Uniting Aviation
Bringing Air Transport Partners Together

Creating opportunities through open skies agreements

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Air Transport connectivity is based on the concept of moving passengers, mail and cargo with the least amount of transit points in order to make the trip as short as possible, at the lowest price possible, while continuously ensuring users are satisfied.

In order to optimize connectivity, a strong supporting framework is needed that includes, among others: market access (e.g. liberalization), optimal use of air navigation services (including ASBUs), aircraft, airport systems, facilitation and security, intermodality and airline activities. If conditions are met, connectivity brings concrete value that includes:

  • positive end-user experience;
  • more travel;
  • greater economic development; and
  • increased traffic growth

ICAO contributes to improving connectivity in various areas through market access, consumer protection, etc. by fostering various initiatives within this framework. This includes, for example, the facilitation of international agreements to liberalize the current restrictions through policy and guidance material.

Not only have overly complex bilateral agreement frameworks added significantly to the cost of doing business, but they have limited choice and competition and have created impediments to the continued growth of air traffic. Since the early 1990s, in response to demands by the aviation industry to reduce regulatory barriers, States began negotiating more liberal bilateral and multilateral agreements, including “open skies” agreements, which allowed the industry to do business in more favourable operating environments so they could expand in new markets.

In 2015 ICAO adopted a long-term vision for international air transport liberalization, which provided ICAO Member States with the resolve to actively pursue continued liberalization of international air transport, for the benefit of all stakeholders and the economy at large. The efforts are guided by the need to ensure the highest levels of safety and security and the principle of fair and equal opportunity for all States and their stakeholders.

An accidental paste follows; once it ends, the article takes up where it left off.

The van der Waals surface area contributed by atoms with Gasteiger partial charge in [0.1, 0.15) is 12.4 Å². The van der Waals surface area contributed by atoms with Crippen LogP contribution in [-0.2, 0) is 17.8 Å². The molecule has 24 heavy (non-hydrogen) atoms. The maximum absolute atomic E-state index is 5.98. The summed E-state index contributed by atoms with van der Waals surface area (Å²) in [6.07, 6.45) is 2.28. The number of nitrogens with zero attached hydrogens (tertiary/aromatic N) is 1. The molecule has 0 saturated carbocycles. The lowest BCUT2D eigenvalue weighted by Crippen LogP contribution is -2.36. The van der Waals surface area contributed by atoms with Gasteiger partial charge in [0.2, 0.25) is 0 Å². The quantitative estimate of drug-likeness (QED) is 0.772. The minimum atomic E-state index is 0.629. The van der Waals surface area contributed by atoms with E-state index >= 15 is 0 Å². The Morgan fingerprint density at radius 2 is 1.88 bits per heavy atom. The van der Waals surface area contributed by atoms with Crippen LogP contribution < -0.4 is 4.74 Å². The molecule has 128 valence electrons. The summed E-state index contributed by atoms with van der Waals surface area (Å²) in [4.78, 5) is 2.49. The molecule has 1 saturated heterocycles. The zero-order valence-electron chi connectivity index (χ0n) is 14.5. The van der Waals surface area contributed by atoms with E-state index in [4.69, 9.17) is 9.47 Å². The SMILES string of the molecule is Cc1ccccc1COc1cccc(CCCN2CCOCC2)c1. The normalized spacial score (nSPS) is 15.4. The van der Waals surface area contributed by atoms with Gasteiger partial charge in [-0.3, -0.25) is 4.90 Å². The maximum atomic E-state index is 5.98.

Liberalization benefits

One notable trend involves the conclusion of bilateral “open-skies” air services agreements, which provide for full market access without restrictions on Third, Fourth and Fifth Freedom traffic rights, designation, capacity, frequencies, codesharing and tariffs. The first such agreement was concluded in 1992 between the Netherlands and the United States. Since then, an increasing number of Open-skies Agreements (OSAs) have been signed. As of September 2016, over 300 OSAs involving more than 150 States have been concluded, with the United States leading with a total of 119 signed OSAs. An increasing number of countries have also signed OSAs with the European Union or its members.

Liberalization has been one of the main drivers of the continuous growth of air traffic. Measures enabling expanded market and capital access for air transport have resulted in enhanced connectivity with the corresponding benefits of sustainable economic development at State and regional level, and the emergence of strong carriers and airports that are more passenger-friendly. Opening up the air transport market has led to an increased and more efficient utilization of airspace, more competitive fares and more choices for the travelling public.

Liberalizing measures and subsequently, enhanced connectivity, have an overall positive impact on tourism, employment and the economy at large. Improved connectivity in air cargo enhances the level of productivity, opens up new markets, boosts exports and increases competition and choice in the home market from foreign-based producers. The many States that seek regulatory convergence on liberalization and competition issues at the bilateral and regional levels, shows the importance of liberalization.

A look at the challenges in one region: Latin America (LATAM)